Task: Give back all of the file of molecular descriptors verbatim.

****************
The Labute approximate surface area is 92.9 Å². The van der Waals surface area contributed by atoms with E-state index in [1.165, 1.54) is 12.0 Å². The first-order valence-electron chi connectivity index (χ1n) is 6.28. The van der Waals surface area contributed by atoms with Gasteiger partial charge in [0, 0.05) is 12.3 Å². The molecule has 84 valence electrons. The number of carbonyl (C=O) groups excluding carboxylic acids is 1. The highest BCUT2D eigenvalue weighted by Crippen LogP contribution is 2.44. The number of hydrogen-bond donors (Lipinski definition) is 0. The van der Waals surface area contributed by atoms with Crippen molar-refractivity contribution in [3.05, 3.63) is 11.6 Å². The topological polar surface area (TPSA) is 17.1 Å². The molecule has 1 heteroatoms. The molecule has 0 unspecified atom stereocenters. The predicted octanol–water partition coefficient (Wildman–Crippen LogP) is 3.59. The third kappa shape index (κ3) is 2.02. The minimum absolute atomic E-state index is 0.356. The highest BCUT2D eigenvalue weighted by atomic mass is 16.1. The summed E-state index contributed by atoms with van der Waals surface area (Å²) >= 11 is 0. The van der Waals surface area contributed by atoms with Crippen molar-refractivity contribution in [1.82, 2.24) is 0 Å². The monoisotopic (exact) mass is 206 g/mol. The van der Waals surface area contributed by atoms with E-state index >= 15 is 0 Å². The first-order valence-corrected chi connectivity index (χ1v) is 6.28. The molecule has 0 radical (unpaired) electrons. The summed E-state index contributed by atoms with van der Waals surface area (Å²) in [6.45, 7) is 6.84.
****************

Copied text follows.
The Labute approximate surface area is 92.9 Å². The van der Waals surface area contributed by atoms with E-state index in [1.165, 1.54) is 12.0 Å². The first-order valence-electron chi connectivity index (χ1n) is 6.28. The van der Waals surface area contributed by atoms with Gasteiger partial charge in [0, 0.05) is 12.3 Å². The molecule has 84 valence electrons. The number of carbonyl (C=O) groups excluding carboxylic acids is 1. The highest BCUT2D eigenvalue weighted by Crippen LogP contribution is 2.44. The number of hydrogen-bond donors (Lipinski definition) is 0. The van der Waals surface area contributed by atoms with Crippen molar-refractivity contribution in [3.05, 3.63) is 11.6 Å². The topological polar surface area (TPSA) is 17.1 Å². The molecule has 1 heteroatoms. The molecule has 0 unspecified atom stereocenters. The predicted octanol–water partition coefficient (Wildman–Crippen LogP) is 3.59. The third kappa shape index (κ3) is 2.02. The minimum absolute atomic E-state index is 0.356. The highest BCUT2D eigenvalue weighted by atomic mass is 16.1. The summed E-state index contributed by atoms with van der Waals surface area (Å²) >= 11 is 0. The van der Waals surface area contributed by atoms with Crippen molar-refractivity contribution in [1.82, 2.24) is 0 Å². The monoisotopic (exact) mass is 206 g/mol. The van der Waals surface area contributed by atoms with E-state index >= 15 is 0 Å². The first-order valence-corrected chi connectivity index (χ1v) is 6.28. The molecule has 0 radical (unpaired) electrons. The summed E-state index contributed by atoms with van der Waals surface area (Å²) in [6.45, 7) is 6.84.